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Year: 2009  Vol. 13   Num. 3  - Jul/Set - (9º) Print:
Section: Original Article
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Bacterial Findings Found in the Chronic Otitis Media Secretion: Comparative Study Between Cholesteatoma (OMCC) and Simple Chronic Otitis Media (SCOM)
Author(s):
Jose Evandro Andrade Prudente de Aquino1, Salomão H. Pererira2, Julia Negro Prudente de Aquino3, Roberto Gaya Neto2, Maria Rosa Carvalho4, Nelson Alvares Cruz Filho5
Key words:
middle ear cholesteatoma, bacteriology, gram-negative facultative anaerobic bacilli.
Abstract:

Introduction: This study carried out a comparison in the frequency with which the infecting pathogens were detected in the suppuration caused by cholesteatoma and simple chronic otitis media in the period from 2006 to 2008. Objective: To carry out a comparative study between the bacterial findings found in the simple and cholesteatomatous chronic otitis media secretion. Method: We studied the bacterioscopy of 83 patients (125 ears) with chronic otitis media, 43 (52 ears) with cholesteatoma and 40 (73 ears) with simple chronic otitis, and age prevalence from 16 to 20 years. The duration of otorrhea ranged between 2 months and 10 years. For collection of the material we used very practical instrument with tioglicolate broth inside and outside sent to the laboratory for a maximum period of until 18 hours. Results: The S. aureus was more frequent in the simple chronic otitis, and the anaerobic were more frequent in the cholesteatoma. The P. aeruginosa was more frequent in the simple chronic otitis and the Corynebacterium sp. presented a higher frequency in cholesteatoma. The S. epidermidis appeared with the same frequencies in both otologic diseases. Conclusion: We did not find any critical changes in the bacteriology of either disease. In the simple chronic otitis, the most frequent findings were S. aureus, Pseudomonas sp. and fungi. In the cholesteatoma, the most frequent findings were the Anaerobios and Corynibacterium sp. The frequency of S. epidermidis, Klebisiela sp. and Streptococcus sp. was the same in our study.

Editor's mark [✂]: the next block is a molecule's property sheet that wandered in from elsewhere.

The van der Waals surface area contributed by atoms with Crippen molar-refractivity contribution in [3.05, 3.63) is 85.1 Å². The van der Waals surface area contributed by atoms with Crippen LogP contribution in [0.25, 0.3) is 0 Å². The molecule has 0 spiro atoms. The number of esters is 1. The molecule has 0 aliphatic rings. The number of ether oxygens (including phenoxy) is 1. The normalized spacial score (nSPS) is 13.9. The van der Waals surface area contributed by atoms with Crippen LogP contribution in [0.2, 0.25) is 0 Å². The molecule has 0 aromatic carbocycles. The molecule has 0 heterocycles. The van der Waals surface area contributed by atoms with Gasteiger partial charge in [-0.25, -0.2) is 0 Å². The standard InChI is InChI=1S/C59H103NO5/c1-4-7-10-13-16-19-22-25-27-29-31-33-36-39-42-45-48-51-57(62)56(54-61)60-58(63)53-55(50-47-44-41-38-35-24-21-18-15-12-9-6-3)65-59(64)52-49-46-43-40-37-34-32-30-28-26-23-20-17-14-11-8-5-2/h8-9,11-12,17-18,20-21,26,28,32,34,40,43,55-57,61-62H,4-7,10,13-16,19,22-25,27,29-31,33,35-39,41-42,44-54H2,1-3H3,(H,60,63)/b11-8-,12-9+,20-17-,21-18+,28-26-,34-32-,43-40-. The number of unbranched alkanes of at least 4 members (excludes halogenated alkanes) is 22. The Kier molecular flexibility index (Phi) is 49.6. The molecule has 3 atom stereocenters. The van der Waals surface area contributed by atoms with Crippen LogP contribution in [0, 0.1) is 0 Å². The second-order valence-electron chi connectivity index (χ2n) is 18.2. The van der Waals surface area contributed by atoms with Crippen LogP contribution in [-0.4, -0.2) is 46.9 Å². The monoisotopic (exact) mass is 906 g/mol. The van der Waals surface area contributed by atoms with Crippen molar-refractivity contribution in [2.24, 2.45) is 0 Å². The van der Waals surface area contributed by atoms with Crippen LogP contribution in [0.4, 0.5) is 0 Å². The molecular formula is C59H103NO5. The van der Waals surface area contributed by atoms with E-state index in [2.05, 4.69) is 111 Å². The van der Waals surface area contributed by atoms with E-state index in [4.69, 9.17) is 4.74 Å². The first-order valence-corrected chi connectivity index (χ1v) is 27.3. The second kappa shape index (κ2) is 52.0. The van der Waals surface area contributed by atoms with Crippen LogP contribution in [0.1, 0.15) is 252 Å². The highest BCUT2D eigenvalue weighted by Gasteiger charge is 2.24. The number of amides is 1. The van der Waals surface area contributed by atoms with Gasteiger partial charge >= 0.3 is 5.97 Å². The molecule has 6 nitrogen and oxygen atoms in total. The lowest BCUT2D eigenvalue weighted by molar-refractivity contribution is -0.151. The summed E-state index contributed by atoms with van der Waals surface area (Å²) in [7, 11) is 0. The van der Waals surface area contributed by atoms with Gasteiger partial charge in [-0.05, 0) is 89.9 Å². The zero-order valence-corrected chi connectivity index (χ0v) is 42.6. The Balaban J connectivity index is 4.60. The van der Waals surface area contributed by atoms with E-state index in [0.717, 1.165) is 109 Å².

INTRODUCTION

The need for a more precise awareness of the flora in the chronic otitis media is a basic point in the specialist day-by-day, both for the large frequency of cases and for the fact the cure of suppuration is an indispensible condition for a posterior functional surgery.

The (COM) chronic otitis media is a disease that still prevails in our area and tends to be persistent an destructive being able to lead to the production of irreversible sequels. Its etiopathogenesis is multifactor and the recurrent respiratory infections play an important role for the maintenance of this picture. The infectious process is characterized as polymicrobial, generally evolving with the association of facultative bacteria, strict aerobic and anaerobic and the latter is present in 30 to 60% of the cases (1).